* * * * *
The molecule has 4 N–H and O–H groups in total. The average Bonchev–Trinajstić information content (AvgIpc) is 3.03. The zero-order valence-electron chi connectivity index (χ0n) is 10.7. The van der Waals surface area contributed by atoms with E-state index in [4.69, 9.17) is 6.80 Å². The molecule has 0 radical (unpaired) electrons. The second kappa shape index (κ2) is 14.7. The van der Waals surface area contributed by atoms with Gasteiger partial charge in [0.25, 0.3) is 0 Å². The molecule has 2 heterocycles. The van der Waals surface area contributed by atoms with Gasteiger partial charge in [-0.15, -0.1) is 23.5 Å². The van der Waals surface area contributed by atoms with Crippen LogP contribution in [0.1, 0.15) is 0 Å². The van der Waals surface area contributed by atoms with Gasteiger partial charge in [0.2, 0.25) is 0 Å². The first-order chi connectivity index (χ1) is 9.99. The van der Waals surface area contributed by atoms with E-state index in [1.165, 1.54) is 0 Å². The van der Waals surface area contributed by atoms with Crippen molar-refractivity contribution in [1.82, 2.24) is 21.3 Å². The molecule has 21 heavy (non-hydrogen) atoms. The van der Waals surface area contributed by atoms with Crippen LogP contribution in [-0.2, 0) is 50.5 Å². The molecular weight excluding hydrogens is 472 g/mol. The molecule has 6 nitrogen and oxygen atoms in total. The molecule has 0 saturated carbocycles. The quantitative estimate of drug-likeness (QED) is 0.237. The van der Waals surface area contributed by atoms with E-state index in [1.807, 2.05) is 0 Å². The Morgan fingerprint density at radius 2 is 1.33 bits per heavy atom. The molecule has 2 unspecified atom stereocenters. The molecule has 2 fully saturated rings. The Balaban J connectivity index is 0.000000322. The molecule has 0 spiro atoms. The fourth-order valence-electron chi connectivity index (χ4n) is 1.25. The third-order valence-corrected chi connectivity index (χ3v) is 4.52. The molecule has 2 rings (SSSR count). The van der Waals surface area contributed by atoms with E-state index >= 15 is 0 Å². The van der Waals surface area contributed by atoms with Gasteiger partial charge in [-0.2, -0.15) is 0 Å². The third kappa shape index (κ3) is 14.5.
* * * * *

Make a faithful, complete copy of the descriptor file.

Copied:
The molecule has 4 N–H and O–H groups in total. The average Bonchev–Trinajstić information content (AvgIpc) is 3.03. The zero-order valence-electron chi connectivity index (χ0n) is 10.7. The van der Waals surface area contributed by atoms with E-state index in [4.69, 9.17) is 6.80 Å². The molecule has 0 radical (unpaired) electrons. The second kappa shape index (κ2) is 14.7. The van der Waals surface area contributed by atoms with Gasteiger partial charge in [0.25, 0.3) is 0 Å². The molecule has 2 heterocycles. The van der Waals surface area contributed by atoms with Gasteiger partial charge in [-0.15, -0.1) is 23.5 Å². The van der Waals surface area contributed by atoms with Crippen LogP contribution in [0.1, 0.15) is 0 Å². The van der Waals surface area contributed by atoms with Gasteiger partial charge in [0.2, 0.25) is 0 Å². The first-order chi connectivity index (χ1) is 9.99. The van der Waals surface area contributed by atoms with E-state index in [1.165, 1.54) is 0 Å². The van der Waals surface area contributed by atoms with Crippen molar-refractivity contribution in [1.82, 2.24) is 21.3 Å². The molecule has 21 heavy (non-hydrogen) atoms. The van der Waals surface area contributed by atoms with Crippen LogP contribution in [-0.2, 0) is 50.5 Å². The molecular weight excluding hydrogens is 472 g/mol. The molecule has 6 nitrogen and oxygen atoms in total. The molecule has 0 saturated carbocycles. The quantitative estimate of drug-likeness (QED) is 0.237. The van der Waals surface area contributed by atoms with E-state index in [1.807, 2.05) is 0 Å². The Morgan fingerprint density at radius 2 is 1.33 bits per heavy atom. The molecule has 2 unspecified atom stereocenters. The molecule has 2 fully saturated rings. The Balaban J connectivity index is 0.000000322. The molecule has 0 spiro atoms. The fourth-order valence-electron chi connectivity index (χ4n) is 1.25. The third-order valence-corrected chi connectivity index (χ3v) is 4.52. The molecule has 2 rings (SSSR count). The van der Waals surface area contributed by atoms with E-state index >= 15 is 0 Å². The van der Waals surface area contributed by atoms with Gasteiger partial charge in [-0.2, -0.15) is 0 Å². The third kappa shape index (κ3) is 14.5.